Giant ‘balloon of magma’ inflating under Greek island could cause first eruption in over 60 years
A giant ‘balloon of magma’ is inflating under the volcanic Greek island of Santorini, warns a new study.
The balloon is so big it has forced the island upwards by 14cm between January 2011 and April this year.
It has also triggered a series of small earthquakes, the first seismic activity in 25 years – raising fears that the volcano could erupt for the first time since 1950.
The chamber of molten rock beneath the volcano has expanded 10 to 20 million cubic metres – up to 15 times the size of London’s Olympic Stadium – between the time – according to a survey conducted by a team led by Oxford University scientists.
The results come from an expedition, funded by the UK’s Natural Environment Research Council, which used satellite radar images and Global Positioning System receivers (GPS) that can detect movements of the Earth’s surface of just a few millimetres.
The findings are helping scientists to understand more about the inner workings of the volcano which had its last major explosive eruption 3,600 years ago, one of history’s largest ever volcanic eruptions, which buried the islands of Santorini under metres of pumice.
The geological record of the island over the past million years reveals an extensive history of eruptions, with the most recent occurring in 1950.
But despite being dormant for over half a century, satellites have detected the slight movements.
Scientists say that the movements do not mean an eruption is about to happen.
The rate of earthquake activity has dropped off in the past few months.
Santorini is an island in the southern Aegean Sea, about 120 miles south east of the Greek mainland.
It is the largest island of a small, circular archipelago which bears the same name and is the remnant of a volcanic caldera.
In January 2011, a series of small earthquakes began beneath the islands of Santorini.
Most were so small they could only be detected with sensitive seismometers but it was the first sign of activity beneath the volcano to be detected for 25 years.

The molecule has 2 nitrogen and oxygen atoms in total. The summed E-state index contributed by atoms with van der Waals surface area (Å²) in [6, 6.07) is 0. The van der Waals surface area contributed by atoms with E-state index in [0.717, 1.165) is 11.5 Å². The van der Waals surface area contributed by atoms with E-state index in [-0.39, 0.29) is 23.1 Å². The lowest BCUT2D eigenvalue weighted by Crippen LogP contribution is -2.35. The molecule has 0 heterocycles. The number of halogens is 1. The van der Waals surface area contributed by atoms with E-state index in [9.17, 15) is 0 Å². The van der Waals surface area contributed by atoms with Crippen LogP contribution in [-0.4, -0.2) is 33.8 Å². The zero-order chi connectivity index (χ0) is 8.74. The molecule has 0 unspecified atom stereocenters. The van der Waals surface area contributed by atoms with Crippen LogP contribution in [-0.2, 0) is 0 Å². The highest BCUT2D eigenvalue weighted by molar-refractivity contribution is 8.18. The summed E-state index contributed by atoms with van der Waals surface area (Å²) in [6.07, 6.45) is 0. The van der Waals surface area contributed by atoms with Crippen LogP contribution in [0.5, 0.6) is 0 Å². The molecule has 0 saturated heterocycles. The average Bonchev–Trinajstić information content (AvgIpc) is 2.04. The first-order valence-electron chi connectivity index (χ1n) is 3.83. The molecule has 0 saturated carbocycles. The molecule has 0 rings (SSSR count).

Following the earthquakes Michelle Parks, an Oxford University DPhil student, spotted signs of movement of the Earth’s surface on Santorini in satellite radar images.
Oxford University undergraduate students then helped researchers complete a new survey of the island.
Ms Parks, of Oxford University’s Department of Earth Sciences and an author of the paper, said: ‘During my field visits to Santorini in 2011, it became apparent that many of the locals were aware of a change in the behaviour of their volcano.
‘The tour guides, who visit the volcano several times a day, would update me on changes in the amount of strong smelling gas being released from the summit, or changes in the colour of the water in some of the bays around the islands.
‘On one particular day in April 2011, two guides told me they had felt an earthquake while they were on the volcano and that the motion of the ground had actually made them jump.
‘Locals working in restaurants on the main island of Thera became aware of the increase in earthquake activity due to the vibration and clinking of glasses in their bars.’
Dr Juliet Biggs, of Bristol University, also an author of the paper, said: ‘People were obviously aware that something was happening to the volcano, but it wasn’t until we saw the changes in the GPS, and the uplift on the radar images that we really knew that molten rock was being injected at such a shallow level beneath the volcano.
‘Many volcanologists study the rocks produced by old eruptions to understand what happened in the past, so it’s exciting to use cutting-edge satellite technology to link that to what’s going on in the volcanic plumbing system right now.’
Professor David Pyle, of Oxford University’s Department of Earth Sciences, another author of the paper, said: ‘For me, the challenge of this project is to understand how the information on how the volcano is behaving right now can be squared with what we thought we knew about the volcano, based on the studies of both recent and ancient eruptions.
‘There are very few volcanoes where we have such detailed information about their past history.’
The team calculate that the amount of molten rock that has arrived beneath Santorini in the past year is the equivalent of about 10 to 20 years growth of the volcano.
The findings were published in the journal Nature Geoscience.